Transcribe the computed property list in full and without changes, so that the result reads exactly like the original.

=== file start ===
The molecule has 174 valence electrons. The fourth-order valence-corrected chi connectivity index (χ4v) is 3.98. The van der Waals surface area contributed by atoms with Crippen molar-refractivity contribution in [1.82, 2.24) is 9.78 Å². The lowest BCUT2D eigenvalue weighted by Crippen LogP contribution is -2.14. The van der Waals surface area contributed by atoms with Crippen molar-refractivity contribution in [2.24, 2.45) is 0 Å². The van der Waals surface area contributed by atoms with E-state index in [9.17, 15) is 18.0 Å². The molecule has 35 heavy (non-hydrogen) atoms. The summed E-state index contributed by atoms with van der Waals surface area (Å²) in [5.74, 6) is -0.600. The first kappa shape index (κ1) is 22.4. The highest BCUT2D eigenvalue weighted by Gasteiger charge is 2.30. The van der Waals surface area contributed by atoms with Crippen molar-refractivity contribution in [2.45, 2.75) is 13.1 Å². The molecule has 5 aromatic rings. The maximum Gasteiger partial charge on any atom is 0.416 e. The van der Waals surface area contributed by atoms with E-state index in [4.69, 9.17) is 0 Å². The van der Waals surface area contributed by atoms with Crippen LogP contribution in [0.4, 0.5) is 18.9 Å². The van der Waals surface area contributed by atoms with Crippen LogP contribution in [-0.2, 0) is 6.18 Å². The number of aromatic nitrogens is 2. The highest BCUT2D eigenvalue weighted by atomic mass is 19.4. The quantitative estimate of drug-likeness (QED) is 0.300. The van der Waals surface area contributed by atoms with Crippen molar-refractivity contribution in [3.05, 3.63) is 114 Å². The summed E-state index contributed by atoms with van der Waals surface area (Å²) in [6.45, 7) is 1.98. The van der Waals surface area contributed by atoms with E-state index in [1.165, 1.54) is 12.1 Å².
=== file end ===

The molecule has 174 valence electrons. The fourth-order valence-corrected chi connectivity index (χ4v) is 3.98. The van der Waals surface area contributed by atoms with Crippen molar-refractivity contribution in [1.82, 2.24) is 9.78 Å². The lowest BCUT2D eigenvalue weighted by Crippen LogP contribution is -2.14. The van der Waals surface area contributed by atoms with Crippen molar-refractivity contribution in [2.24, 2.45) is 0 Å². The van der Waals surface area contributed by atoms with E-state index in [9.17, 15) is 18.0 Å². The molecule has 35 heavy (non-hydrogen) atoms. The summed E-state index contributed by atoms with van der Waals surface area (Å²) in [5.74, 6) is -0.600. The first kappa shape index (κ1) is 22.4. The highest BCUT2D eigenvalue weighted by Gasteiger charge is 2.30. The van der Waals surface area contributed by atoms with Crippen molar-refractivity contribution in [2.45, 2.75) is 13.1 Å². The molecule has 5 aromatic rings. The maximum Gasteiger partial charge on any atom is 0.416 e. The van der Waals surface area contributed by atoms with E-state index in [4.69, 9.17) is 0 Å². The van der Waals surface area contributed by atoms with Crippen LogP contribution in [0.4, 0.5) is 18.9 Å². The van der Waals surface area contributed by atoms with Crippen LogP contribution in [-0.2, 0) is 6.18 Å². The number of aromatic nitrogens is 2. The highest BCUT2D eigenvalue weighted by atomic mass is 19.4. The quantitative estimate of drug-likeness (QED) is 0.300. The van der Waals surface area contributed by atoms with Crippen molar-refractivity contribution in [3.05, 3.63) is 114 Å². The summed E-state index contributed by atoms with van der Waals surface area (Å²) in [6.45, 7) is 1.98. The van der Waals surface area contributed by atoms with E-state index in [1.165, 1.54) is 12.1 Å².